You know what, I’m thinking about this more than the writers clearly did so, moving on.

Margaret thinks it’s terrible, and asks what will happen if they don’t obey Amaldamar.

Buffoon 2: I don’t know

Buffon 1: I don’t know either

Oh for heaven’s sake, is it REALLY that hard to invent a reason when you write the story? Maybe they are afraid Amaldamar will hurt them or their parents (he threatened to kill me/my mother/ my firstborn child) or they are superstitious (the gods will hunt us down and kill us). Seriously, for 7 generations the answer has been, “I don’t know?”

Eldon says they should try doing something good for a change, and really, Eldon doesn’t know that they HAVEN’T done a lot of good and that this is their only screwup. Seriously.

Unfortunately, the buffoons think doing good instead of bad is a novel concept.

Eldon walks away and leaves them, saying he knows they’ll get away but he’s got a good feeling about them, so it’s ok.

Ladies and Gentlemen, the entire police force and EMS of Elkridge! Protecting innocent girls and then setting their pursuers free!

They do tell Mr. Duncan, apparently, because the next morning they are talking about. Mr. Duncan is examining what looks like a twinky with a magnifying glass, as Eli finds buffoon #2’s pants.

Seriously, Mr. Duncan is an adult. HE should know that THE POLICE need to be examining the scene, NOT him. He’s just going to destroy valuable evidence.

Eldon decides it wasn’t just an old farming plot they were trying to steal, and that Amaldamar might have been lying. Mr. Duncan asks why Amaldamar would lie to them. Eli then proves he is smarter than all the adults in this movie put together and multiplied when he says “Power, love, money, the usual.”

As Eldon is accusing Amaldamar of wanting to keep the treasure for himself, Amaldamar enters the room. He says he didn’t send the buffoons, Eldon argues. Amaldamar said the two buffoons acted without his knowledge, that they deceived him. Eldon clearly thinks this is bullshit, but the rest of the people in the room are REALLY REALLY stupid.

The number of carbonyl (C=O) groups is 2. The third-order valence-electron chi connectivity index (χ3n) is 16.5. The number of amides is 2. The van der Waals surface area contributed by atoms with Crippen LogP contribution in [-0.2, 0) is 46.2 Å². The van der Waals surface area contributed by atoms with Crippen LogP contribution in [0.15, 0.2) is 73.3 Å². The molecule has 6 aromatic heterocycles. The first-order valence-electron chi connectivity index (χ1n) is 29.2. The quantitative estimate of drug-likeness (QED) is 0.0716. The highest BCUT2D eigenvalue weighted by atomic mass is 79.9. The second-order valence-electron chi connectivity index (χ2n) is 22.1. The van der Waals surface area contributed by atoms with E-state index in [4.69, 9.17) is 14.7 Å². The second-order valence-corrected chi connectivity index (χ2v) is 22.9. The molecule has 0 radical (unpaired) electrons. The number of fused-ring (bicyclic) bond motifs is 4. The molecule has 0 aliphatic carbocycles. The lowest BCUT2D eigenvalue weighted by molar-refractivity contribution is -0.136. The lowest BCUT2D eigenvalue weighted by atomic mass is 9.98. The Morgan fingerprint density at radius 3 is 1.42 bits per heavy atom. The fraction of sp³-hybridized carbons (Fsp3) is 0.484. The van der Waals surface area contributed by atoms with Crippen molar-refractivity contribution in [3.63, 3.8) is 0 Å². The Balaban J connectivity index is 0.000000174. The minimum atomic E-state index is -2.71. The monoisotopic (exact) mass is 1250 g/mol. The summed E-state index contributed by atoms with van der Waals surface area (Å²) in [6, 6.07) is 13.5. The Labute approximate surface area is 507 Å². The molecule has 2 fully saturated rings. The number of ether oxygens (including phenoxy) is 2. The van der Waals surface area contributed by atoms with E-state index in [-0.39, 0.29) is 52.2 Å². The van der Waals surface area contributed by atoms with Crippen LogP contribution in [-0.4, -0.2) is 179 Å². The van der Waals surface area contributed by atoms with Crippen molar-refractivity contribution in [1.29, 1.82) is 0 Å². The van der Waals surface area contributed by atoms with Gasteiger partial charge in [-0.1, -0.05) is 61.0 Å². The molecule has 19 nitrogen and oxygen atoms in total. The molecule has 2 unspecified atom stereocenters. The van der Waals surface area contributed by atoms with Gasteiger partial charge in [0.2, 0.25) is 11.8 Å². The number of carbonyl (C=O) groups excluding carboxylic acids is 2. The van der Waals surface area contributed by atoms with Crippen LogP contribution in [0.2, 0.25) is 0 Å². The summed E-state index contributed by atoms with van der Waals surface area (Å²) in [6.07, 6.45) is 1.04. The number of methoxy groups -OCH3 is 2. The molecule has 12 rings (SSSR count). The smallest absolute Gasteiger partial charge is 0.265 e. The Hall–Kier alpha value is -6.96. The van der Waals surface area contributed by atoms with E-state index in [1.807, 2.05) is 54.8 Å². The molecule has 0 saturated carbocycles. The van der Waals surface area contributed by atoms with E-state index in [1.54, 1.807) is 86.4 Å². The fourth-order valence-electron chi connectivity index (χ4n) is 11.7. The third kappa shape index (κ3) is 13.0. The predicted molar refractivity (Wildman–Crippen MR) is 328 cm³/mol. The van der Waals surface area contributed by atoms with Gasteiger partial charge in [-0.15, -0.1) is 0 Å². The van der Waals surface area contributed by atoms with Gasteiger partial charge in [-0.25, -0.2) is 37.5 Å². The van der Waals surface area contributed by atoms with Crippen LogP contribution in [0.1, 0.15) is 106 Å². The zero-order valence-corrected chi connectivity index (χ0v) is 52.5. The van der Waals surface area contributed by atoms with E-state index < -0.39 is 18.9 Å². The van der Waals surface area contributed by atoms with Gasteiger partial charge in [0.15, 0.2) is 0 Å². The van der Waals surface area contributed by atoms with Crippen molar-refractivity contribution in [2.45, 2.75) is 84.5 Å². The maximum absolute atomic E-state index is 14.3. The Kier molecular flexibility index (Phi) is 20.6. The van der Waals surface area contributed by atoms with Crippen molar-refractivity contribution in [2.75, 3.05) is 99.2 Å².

Amaldamar: You’re not a very trusting boy, are you Eldon?

Actually, he is, that’s one of his huge problems, IMHO.

Eldon shoots back that trust is something you EARN, and I agree with Eldon, shocker.

Amaldamar says that, since he is here and the buffoons are not, it must mean he’s not guilty, because if he was a thief, wouldn’t he stay very far away?

I don’t think this is logical, and Eldon also looks suspicious.

Amaldamar then tells them the police were satisfied with his story and the evidence. WHAT evidence? The police clearly never examined the scene, and did Amaldamar seriously call the police on the buffoons, who he knows will babble like a brook if interrogated?

Amaldamar then pulls out HIS third of the treasure map, saying it’s been in his family for generations. Ok, he’s had that all this time, and everyone just believes he mistook the piece Eldon found for a farming map? Nope, sorry, I’m not buying it.

We are exactly at the halfway point, yay progress! Isn’t this exciting kids! Treasure maps being stolen by buffoons! Aren’t the buffoons funny!

Yawn.

The kids are amazed that the parts of the map match up. Amaldamar tells us the story of his ancestors which we knew of from the beginning, and telling them he’s spent is entire life searching for the treasure.

Yet before, he claimed he had no idea that the parchment he owned (that is, his third of it) was a treasure map. Yeah, how is anyone with half a brain even being remotely deceived by this? I’m sure if I hadn’t been so drunk the first time I saw it, I would’ve caught that myself.

Amaldamar admits it is a treasure map. Eldon then puts 5 and 9 together and realizes that the buffoons would’ve tried to steal BOTH pieces if they hadn’t really been acting on Amaldamars orders.

Amaldarmar tells Eldon he’s very clever, but that the buffoons aren’t. And anyway, there’s another piece missing since the map was torn in 3.

So of course the Butterboys all decide to go search for treasure. Emphasis on BOYS, because when Margaret and Jessie show up at the treehouse to sign up for treasure hunting, the boys tell them to buzz off.

Seriously, this movie was made in 1992. or ’93, whatever. These guys are frickin TEENAGERS. Last movie we established they were freshman or sophomores in high school. I realize I went to high school a decade later, but still, Even in the 1990s high school boys realized that girls can be useful, and if they’re not mature to realize that, chances are they also weren’t mature enough to form a Buttercream gang. Or if they were, they weren’t mature enough to put saving Widow Jenkins above baseball practice.

Eli says he’s for equality of the sexes because it’s “Inevitable.” However, it is tradition that only BOYS are allowed.

And I want to pause here, because this is actually not an uncommon attitude for proponents of patriarchy to have. They give lip service to the fact that women are equal and should be allowed to do the same things as men. However, they also will spout off on how “traditionally, a man does X and a woman does Y.” Even in the 21st century, you run across this attitude. It’s disgusting and it needs to go away, because some argue that because it’s tradition, it should be kept up, whereas some traditions need to die a quick painful death.